Further, Rice as the VP pick would open up her personal life in ways she wouldn't like. Single and without children, she has kept her private life shrouded even in the Bush years. But this would be all but impossible under the media scrutiny of a presidential campaign.
Another downside of Condoleezza Rice as the Republican vice-presidential candidate is that she wouldn't actually win Romney any new minority or female support, the groups that provide President Obama with strong support. With the passage of voter suppression laws across the country, Republicans are not scoring any points among racial minorities. Obama received 95 percent of the black vote in 2008 and 67 percent of the Latino vote, and is poised to win similar levels of support from these groups this year.
African-Americans aren't going anywhere in 2012. And despite his new efforts at Hispanic outreach, Romney -- who opposes the Dream Act and believes in voluntary deportation for undocumented immigrants -- may have already lost the Hispanic vote. Romney's alienation of Latinos in the primary season will haunt him in the general election, and it is hard to imagine Condi Rice, even with her pro-immigrant sentiments, stemming the tide of Latino public opinion against the GOP.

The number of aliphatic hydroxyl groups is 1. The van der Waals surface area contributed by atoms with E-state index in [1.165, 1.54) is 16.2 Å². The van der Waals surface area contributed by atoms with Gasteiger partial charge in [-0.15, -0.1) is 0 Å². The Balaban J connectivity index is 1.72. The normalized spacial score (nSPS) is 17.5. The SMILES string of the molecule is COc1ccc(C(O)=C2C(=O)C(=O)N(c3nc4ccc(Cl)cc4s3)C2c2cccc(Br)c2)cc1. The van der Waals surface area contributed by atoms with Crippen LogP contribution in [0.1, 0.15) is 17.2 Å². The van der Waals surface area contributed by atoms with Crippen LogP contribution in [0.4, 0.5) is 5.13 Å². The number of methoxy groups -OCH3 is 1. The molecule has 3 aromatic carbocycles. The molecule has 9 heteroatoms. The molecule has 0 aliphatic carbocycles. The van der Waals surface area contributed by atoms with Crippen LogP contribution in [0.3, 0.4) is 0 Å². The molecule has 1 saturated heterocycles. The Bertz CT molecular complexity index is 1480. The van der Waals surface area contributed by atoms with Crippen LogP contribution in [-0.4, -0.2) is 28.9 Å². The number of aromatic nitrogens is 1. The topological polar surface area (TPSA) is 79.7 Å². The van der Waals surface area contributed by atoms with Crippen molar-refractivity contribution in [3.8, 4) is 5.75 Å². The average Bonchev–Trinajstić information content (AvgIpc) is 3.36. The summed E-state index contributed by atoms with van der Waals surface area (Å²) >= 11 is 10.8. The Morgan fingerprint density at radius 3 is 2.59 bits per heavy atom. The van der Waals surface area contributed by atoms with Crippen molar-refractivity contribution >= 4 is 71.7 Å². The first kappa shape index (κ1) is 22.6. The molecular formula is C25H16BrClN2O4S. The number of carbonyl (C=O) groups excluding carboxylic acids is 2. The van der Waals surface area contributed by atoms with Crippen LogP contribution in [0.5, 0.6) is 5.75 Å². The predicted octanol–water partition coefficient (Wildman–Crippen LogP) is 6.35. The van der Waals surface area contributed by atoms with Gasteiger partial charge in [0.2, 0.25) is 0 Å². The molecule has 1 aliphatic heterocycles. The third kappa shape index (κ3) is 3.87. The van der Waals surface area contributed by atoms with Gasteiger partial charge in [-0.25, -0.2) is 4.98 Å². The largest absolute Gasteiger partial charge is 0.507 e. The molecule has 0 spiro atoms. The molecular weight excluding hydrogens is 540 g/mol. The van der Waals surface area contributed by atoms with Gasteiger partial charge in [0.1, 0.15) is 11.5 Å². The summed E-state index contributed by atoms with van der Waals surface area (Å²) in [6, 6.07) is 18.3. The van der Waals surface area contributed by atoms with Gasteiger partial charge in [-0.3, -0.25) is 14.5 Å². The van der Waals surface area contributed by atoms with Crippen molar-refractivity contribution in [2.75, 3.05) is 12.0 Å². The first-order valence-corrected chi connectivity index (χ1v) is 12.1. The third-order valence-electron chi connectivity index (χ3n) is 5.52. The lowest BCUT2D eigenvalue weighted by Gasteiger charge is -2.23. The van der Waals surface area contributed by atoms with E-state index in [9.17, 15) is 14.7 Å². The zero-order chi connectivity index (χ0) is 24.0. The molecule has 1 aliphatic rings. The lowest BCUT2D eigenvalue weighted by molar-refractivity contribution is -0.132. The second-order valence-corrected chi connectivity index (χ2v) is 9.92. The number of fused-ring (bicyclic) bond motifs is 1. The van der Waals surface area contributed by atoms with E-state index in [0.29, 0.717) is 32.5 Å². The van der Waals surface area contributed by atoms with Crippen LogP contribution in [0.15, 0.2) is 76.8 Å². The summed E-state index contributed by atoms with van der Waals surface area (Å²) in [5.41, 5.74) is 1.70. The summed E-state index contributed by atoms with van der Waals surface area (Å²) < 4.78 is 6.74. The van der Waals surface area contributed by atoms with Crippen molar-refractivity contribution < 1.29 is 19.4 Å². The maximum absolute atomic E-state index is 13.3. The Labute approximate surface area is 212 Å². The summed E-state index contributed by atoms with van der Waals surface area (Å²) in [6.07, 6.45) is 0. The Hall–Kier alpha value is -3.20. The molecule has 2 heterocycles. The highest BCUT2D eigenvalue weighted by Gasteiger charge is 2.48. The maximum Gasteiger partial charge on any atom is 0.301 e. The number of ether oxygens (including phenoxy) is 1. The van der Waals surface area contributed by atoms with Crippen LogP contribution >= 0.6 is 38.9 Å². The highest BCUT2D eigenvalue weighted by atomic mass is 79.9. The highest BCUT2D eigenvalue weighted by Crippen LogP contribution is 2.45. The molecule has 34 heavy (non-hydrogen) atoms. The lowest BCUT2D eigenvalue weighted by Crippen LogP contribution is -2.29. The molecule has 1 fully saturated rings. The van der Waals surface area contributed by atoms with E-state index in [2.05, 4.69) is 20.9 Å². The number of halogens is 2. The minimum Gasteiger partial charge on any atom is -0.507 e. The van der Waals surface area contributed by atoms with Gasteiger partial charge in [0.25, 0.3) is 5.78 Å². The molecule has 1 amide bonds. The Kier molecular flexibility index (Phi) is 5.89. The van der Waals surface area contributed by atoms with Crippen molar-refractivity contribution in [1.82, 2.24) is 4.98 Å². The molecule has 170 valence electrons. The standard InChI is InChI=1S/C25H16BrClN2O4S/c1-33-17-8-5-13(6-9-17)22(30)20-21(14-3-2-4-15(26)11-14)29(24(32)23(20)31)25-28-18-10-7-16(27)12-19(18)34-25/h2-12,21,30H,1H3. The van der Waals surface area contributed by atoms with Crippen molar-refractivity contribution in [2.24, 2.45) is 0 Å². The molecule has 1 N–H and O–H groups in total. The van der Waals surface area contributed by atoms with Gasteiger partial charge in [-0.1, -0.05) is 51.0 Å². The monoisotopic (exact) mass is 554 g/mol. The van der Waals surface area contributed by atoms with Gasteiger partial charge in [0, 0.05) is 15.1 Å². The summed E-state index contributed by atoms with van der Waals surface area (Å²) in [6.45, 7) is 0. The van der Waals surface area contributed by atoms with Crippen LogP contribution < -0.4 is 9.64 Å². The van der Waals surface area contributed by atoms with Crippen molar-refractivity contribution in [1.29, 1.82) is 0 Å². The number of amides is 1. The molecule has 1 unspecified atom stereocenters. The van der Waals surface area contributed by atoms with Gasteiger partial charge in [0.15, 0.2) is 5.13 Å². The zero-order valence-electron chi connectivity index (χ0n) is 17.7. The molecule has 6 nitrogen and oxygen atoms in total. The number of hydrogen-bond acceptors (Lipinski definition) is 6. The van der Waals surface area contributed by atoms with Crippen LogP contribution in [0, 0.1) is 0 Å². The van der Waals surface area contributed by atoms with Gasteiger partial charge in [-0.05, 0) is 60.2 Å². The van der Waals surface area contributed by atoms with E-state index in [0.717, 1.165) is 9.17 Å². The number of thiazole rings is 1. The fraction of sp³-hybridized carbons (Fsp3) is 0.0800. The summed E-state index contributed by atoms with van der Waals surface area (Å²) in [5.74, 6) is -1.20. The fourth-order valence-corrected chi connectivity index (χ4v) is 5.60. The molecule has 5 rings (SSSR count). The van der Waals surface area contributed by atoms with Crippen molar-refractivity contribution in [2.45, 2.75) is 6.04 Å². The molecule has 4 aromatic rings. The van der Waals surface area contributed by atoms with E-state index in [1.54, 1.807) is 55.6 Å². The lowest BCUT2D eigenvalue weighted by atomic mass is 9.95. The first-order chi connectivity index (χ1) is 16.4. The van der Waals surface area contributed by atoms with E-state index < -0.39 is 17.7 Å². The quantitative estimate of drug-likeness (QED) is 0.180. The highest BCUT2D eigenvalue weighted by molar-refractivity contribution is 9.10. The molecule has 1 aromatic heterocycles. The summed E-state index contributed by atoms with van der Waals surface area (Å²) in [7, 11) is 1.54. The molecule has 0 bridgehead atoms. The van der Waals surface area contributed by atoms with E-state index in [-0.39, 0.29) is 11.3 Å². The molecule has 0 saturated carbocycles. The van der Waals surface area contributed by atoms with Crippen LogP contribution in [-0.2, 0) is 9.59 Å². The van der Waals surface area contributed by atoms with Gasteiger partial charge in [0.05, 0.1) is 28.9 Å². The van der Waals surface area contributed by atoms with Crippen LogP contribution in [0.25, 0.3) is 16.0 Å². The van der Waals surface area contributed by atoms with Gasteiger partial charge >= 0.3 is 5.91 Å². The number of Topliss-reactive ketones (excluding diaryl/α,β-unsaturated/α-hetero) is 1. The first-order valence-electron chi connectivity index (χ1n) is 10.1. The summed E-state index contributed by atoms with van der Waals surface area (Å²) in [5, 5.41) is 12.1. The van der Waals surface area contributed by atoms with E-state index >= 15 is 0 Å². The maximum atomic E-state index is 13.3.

And for those who believe that Rice would attract women, remember Sarah Palin. Sen. John McCain chose the Alaska governor as his running mate in 2008, in the hopes she would shake up the race and attract disillusioned Hillary Clinton supporters. It didn't work, and the result was Barack Obama.
Finally, Condi is not from a swing state. Her home state of Alabama is solid red. Besides, it looks as if Obama cannot be stopped in some swing states, even if someone from that state is on the Republican ticket.
Obama wins Virginia, even with Gov. Bob McDonnell (R-Virginia) as Romney's running mate. Similarly, a few polls show that Sen. Marco Rubio (R-Florida) would not help Romney win the state, resulting in an Obama win if the election were held today.
Besides, when asked if she would serve as Romney's running mate, Condoleezza Rice replied, "Thank you for that enthusiastic response, but no thanks." That might be the most convincing reason against a vice-presidential candidacy for Rice.
David A. Love
Republished from The Grio with the author's permission.
Posted: Saturday, 5 May 2012